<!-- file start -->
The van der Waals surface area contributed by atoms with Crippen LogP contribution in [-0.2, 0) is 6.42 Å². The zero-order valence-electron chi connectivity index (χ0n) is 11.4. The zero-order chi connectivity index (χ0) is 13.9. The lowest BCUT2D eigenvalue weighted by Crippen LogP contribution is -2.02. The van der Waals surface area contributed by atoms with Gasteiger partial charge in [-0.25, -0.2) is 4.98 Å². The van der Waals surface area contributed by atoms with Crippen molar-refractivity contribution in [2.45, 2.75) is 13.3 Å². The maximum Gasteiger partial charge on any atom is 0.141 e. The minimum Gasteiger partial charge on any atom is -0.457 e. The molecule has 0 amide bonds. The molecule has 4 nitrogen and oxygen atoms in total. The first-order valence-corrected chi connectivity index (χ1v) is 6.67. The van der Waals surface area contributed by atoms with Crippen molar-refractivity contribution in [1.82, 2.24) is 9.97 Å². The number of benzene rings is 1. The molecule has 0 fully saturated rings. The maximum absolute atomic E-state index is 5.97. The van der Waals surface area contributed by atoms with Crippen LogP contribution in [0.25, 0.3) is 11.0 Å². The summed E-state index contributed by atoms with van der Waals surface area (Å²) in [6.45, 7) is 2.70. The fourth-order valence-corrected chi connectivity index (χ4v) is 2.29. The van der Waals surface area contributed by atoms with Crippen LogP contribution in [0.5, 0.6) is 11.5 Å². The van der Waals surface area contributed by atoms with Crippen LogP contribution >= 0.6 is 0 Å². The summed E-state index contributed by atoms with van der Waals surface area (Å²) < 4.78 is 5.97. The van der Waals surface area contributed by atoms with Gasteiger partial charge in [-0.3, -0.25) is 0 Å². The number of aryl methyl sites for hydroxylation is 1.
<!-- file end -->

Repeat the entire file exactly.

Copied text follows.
The van der Waals surface area contributed by atoms with Crippen LogP contribution in [-0.2, 0) is 6.42 Å². The zero-order valence-electron chi connectivity index (χ0n) is 11.4. The zero-order chi connectivity index (χ0) is 13.9. The lowest BCUT2D eigenvalue weighted by Crippen LogP contribution is -2.02. The van der Waals surface area contributed by atoms with Gasteiger partial charge in [-0.25, -0.2) is 4.98 Å². The van der Waals surface area contributed by atoms with Crippen molar-refractivity contribution in [2.45, 2.75) is 13.3 Å². The maximum Gasteiger partial charge on any atom is 0.141 e. The minimum Gasteiger partial charge on any atom is -0.457 e. The molecule has 0 amide bonds. The molecule has 4 nitrogen and oxygen atoms in total. The first-order valence-corrected chi connectivity index (χ1v) is 6.67. The van der Waals surface area contributed by atoms with Crippen molar-refractivity contribution in [1.82, 2.24) is 9.97 Å². The number of benzene rings is 1. The molecule has 0 fully saturated rings. The maximum absolute atomic E-state index is 5.97. The van der Waals surface area contributed by atoms with Crippen LogP contribution in [0.25, 0.3) is 11.0 Å². The summed E-state index contributed by atoms with van der Waals surface area (Å²) in [6.45, 7) is 2.70. The fourth-order valence-corrected chi connectivity index (χ4v) is 2.29. The van der Waals surface area contributed by atoms with Crippen LogP contribution in [0.5, 0.6) is 11.5 Å². The van der Waals surface area contributed by atoms with Crippen LogP contribution >= 0.6 is 0 Å². The summed E-state index contributed by atoms with van der Waals surface area (Å²) < 4.78 is 5.97. The van der Waals surface area contributed by atoms with Gasteiger partial charge in [-0.3, -0.25) is 0 Å². The number of aryl methyl sites for hydroxylation is 1.